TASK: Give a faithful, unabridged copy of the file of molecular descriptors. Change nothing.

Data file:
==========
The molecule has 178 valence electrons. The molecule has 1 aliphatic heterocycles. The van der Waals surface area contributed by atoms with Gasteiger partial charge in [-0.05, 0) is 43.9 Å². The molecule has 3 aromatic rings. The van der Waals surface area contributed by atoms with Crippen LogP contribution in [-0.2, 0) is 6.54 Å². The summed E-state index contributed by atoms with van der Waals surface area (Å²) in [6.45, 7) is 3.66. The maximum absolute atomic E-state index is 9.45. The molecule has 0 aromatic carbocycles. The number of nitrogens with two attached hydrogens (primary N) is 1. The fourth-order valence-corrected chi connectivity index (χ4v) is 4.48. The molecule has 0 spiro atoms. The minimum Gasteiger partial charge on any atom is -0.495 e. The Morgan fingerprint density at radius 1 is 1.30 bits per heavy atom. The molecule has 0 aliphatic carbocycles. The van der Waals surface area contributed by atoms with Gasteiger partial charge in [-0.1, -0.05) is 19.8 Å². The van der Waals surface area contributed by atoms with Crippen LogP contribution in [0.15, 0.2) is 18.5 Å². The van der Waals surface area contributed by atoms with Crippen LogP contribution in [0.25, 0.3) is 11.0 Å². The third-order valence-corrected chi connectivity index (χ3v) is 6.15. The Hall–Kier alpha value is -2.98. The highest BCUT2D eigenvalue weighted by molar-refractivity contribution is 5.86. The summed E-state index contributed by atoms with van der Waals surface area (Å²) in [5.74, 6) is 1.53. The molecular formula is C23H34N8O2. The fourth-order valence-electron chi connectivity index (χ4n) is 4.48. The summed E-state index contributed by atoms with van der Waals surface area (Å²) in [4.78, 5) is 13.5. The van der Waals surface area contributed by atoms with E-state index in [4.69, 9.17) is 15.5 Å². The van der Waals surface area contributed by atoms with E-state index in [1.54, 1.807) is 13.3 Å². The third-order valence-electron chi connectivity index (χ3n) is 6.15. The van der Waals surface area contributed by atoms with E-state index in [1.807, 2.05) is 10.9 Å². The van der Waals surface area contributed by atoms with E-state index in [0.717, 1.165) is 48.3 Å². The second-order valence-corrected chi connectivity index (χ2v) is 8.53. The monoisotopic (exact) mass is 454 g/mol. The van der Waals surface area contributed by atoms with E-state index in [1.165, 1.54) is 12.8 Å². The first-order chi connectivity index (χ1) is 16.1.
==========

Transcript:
The molecule has 178 valence electrons. The molecule has 1 aliphatic heterocycles. The van der Waals surface area contributed by atoms with Gasteiger partial charge in [-0.05, 0) is 43.9 Å². The molecule has 3 aromatic rings. The van der Waals surface area contributed by atoms with Crippen LogP contribution in [-0.2, 0) is 6.54 Å². The summed E-state index contributed by atoms with van der Waals surface area (Å²) in [6.45, 7) is 3.66. The maximum absolute atomic E-state index is 9.45. The molecule has 0 aromatic carbocycles. The number of nitrogens with two attached hydrogens (primary N) is 1. The fourth-order valence-corrected chi connectivity index (χ4v) is 4.48. The molecule has 0 spiro atoms. The minimum Gasteiger partial charge on any atom is -0.495 e. The Morgan fingerprint density at radius 1 is 1.30 bits per heavy atom. The molecule has 0 aliphatic carbocycles. The van der Waals surface area contributed by atoms with Gasteiger partial charge in [-0.1, -0.05) is 19.8 Å². The van der Waals surface area contributed by atoms with Crippen LogP contribution in [0.15, 0.2) is 18.5 Å². The van der Waals surface area contributed by atoms with Crippen LogP contribution in [0.25, 0.3) is 11.0 Å². The third-order valence-corrected chi connectivity index (χ3v) is 6.15. The Hall–Kier alpha value is -2.98. The highest BCUT2D eigenvalue weighted by molar-refractivity contribution is 5.86. The summed E-state index contributed by atoms with van der Waals surface area (Å²) in [5.74, 6) is 1.53. The molecular formula is C23H34N8O2. The fourth-order valence-electron chi connectivity index (χ4n) is 4.48. The summed E-state index contributed by atoms with van der Waals surface area (Å²) in [4.78, 5) is 13.5. The van der Waals surface area contributed by atoms with E-state index in [4.69, 9.17) is 15.5 Å². The van der Waals surface area contributed by atoms with E-state index in [1.54, 1.807) is 13.3 Å². The third-order valence-electron chi connectivity index (χ3n) is 6.15. The van der Waals surface area contributed by atoms with E-state index in [1.807, 2.05) is 10.9 Å². The van der Waals surface area contributed by atoms with E-state index in [0.717, 1.165) is 48.3 Å². The second-order valence-corrected chi connectivity index (χ2v) is 8.53. The monoisotopic (exact) mass is 454 g/mol. The van der Waals surface area contributed by atoms with E-state index in [1.165, 1.54) is 12.8 Å². The first-order chi connectivity index (χ1) is 16.1.